Subsequently, a private citizen, Robert Randall, was arrested in Washington, D.C., for cultivating marijuana to treat his glaucoma. (15) He argued medical necessity and presented evidence regarding his testing at UCLA Medical Center and John Hopkins University Medical Center that revealed marijuana as the only drug able to stop the deterioration of his eyesight. (16) Mr. Randall's arrest and subsequent lawsuit against the federal government led to the Compassionate Investigational New Drug Program that allowed patients to receive medical marijuana from the government. (17) The D.C. Superior Court found no evidence to support the ban on marijuana and dismissed the criminal charges. (18)
Mr. Randall thereafter sued the U.S. Food and Drug Administration (FDA), Drug Enforcement Administration (DEA), the National Institute on Drug Abuse, the Department of Justice, and the Department of Health, Education & Welfare, to obtain legal access to medical marijuana. (19) The FDA created the Compassionate Investigational New Drug Program to settle the lawsuit and provide access to marijuana for people suffering from diseases that responded favorably to the drug. (20) In the mid-1980s, the program was expanded to include HIV-positive patients suffering from Wasting Syndrome. (21)
That expansion resulted in a greater demand for medical marijuana through the program. The Bush Administration perceived the program to be in conflict with their stated position, that marijuana had no valid medical use. As a result, in 1992, President George H.W. Bush ordered the closure of the Compassionate Investigational New Drug Program. (22) The 13 patients who were receiving marijuana under the program were grandfathered in, and each received 300 free marijuana joints every month. (23)
As public opinion regarding marijuana changed and a number of states legalized medical marijuana, pressure mounted for the federal government to take action. In 2013, Deputy Attorney General James Cole issued a memoranda providing guidance for marijuana enforcement that indicated the Department of Justice would not prosecute marijuana crimes in states that legalized marijuana. (24) In addition, Congress passed a spending bill that prohibits the Drug Enforcement Administration from using funds to arrest or prosecute patients, caregivers, and businesses that comply with state medical marijuana laws. (25)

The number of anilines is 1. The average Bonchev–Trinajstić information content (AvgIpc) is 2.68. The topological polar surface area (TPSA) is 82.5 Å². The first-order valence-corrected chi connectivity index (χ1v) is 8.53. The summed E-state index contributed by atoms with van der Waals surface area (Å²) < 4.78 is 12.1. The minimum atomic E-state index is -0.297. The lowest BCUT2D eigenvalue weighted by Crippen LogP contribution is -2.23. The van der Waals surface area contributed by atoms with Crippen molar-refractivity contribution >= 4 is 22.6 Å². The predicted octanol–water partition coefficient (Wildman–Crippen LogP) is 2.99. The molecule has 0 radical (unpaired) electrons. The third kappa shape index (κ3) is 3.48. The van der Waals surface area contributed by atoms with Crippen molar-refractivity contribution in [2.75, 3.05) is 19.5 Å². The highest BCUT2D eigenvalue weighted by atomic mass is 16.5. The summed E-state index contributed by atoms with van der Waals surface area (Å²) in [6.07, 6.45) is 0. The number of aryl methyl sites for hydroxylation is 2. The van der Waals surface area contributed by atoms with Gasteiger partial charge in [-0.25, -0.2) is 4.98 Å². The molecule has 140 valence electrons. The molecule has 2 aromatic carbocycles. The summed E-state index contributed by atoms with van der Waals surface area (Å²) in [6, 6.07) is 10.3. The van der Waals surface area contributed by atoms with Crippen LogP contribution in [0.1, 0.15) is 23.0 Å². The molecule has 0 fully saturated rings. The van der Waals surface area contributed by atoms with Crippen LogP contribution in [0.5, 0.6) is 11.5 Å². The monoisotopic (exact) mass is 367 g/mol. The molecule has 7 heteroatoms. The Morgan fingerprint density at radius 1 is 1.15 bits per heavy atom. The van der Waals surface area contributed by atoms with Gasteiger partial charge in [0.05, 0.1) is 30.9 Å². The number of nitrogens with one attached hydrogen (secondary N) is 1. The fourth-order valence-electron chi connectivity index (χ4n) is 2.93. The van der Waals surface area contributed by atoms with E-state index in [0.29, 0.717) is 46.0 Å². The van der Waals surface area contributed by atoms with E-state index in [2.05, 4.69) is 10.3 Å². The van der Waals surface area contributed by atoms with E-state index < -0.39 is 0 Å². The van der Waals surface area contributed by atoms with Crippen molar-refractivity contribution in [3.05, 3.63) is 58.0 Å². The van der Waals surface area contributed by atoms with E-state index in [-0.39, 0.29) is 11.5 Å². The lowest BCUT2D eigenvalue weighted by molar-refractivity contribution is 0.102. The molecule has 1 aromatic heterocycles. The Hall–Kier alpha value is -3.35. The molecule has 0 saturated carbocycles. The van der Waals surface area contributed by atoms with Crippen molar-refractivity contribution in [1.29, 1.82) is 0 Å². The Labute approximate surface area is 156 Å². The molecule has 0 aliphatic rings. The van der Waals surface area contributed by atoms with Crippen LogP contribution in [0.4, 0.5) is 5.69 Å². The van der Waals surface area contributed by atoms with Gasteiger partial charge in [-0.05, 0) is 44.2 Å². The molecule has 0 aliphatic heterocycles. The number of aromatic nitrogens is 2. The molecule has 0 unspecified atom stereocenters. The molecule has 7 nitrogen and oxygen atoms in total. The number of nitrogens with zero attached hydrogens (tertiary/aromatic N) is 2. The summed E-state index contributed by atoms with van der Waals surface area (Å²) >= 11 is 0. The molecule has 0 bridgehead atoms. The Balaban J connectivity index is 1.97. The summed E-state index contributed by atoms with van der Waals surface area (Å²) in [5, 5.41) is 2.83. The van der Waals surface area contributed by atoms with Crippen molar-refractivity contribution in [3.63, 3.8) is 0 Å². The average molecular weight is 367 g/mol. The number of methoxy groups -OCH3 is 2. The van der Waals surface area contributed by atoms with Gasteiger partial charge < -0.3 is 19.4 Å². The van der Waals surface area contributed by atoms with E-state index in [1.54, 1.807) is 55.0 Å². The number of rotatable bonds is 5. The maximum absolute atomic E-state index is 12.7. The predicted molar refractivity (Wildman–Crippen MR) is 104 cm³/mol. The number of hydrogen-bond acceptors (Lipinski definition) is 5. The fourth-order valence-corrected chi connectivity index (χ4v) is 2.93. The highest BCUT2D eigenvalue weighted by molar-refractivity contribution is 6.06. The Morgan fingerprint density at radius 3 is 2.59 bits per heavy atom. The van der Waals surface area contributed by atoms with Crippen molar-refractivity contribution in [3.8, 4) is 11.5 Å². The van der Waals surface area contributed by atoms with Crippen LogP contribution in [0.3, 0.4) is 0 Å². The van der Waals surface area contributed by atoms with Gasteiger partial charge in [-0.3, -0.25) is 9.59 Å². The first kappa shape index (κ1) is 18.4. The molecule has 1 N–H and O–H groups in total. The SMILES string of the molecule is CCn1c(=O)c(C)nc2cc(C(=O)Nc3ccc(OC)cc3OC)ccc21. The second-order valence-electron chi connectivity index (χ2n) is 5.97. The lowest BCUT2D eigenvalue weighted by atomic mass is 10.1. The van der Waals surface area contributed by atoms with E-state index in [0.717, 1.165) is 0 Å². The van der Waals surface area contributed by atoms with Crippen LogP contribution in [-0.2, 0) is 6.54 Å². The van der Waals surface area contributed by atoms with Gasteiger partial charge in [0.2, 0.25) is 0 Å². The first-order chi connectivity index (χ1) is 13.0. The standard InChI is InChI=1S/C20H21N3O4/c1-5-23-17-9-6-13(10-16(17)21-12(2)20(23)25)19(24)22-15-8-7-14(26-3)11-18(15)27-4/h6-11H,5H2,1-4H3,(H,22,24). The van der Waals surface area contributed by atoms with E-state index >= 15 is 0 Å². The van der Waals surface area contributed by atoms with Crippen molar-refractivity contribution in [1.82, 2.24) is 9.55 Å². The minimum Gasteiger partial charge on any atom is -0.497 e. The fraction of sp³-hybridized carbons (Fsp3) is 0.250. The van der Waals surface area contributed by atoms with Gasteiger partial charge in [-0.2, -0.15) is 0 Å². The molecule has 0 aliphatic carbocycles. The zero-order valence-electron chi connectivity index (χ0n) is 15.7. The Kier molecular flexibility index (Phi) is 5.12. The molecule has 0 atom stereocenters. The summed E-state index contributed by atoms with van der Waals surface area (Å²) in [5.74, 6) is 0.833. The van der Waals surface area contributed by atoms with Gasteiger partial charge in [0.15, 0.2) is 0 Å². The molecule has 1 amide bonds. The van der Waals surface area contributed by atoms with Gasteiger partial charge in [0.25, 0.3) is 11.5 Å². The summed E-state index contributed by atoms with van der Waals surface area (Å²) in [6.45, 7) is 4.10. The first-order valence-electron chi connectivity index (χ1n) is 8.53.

State of Florida
* Medical Marijuana's Introduction Into Florida--In 2014, the Florida Legislature enacted F.S. [section]381.986, "Compassionate Use of Low-THC Cannabis." (26) Under this statute, effective January 1, 2015, a licensed physician could prescribe medical marijuana to patients suffering from cancer or a medical condition that chronically produces seizures or severe, persistent, muscle spasms if no alternative treatment options existed for that patient and six other enumerated conditions were met. (27) Two years later, on November 8, 2016, the overwhelming majority of Floridians (71.3 percent) approved Amendment 2, which expands the previously limited Florida medical marijuana law. (28) This amendment is now reflected in Fla. Const. art. X, [section] (29).
* Differing Perspectives on Use of Home Rule Power Prior to Senate Bill 8-A--F.S. [section]381.986(8)(a) (2016) preempted any local government's home-rule power to regulate the cultivation and processing of medical marijuana by medical marijuana treatment centers (MMTCs). (29) As a result, regulation of the cultivation and processing of medical marijuana was reserved exclusively to the state of Florida. (30) However, F.S. [section] 381.986(8) (b) (2016) provided local governments with the authority to regulate 1) the quantity and geographical location of...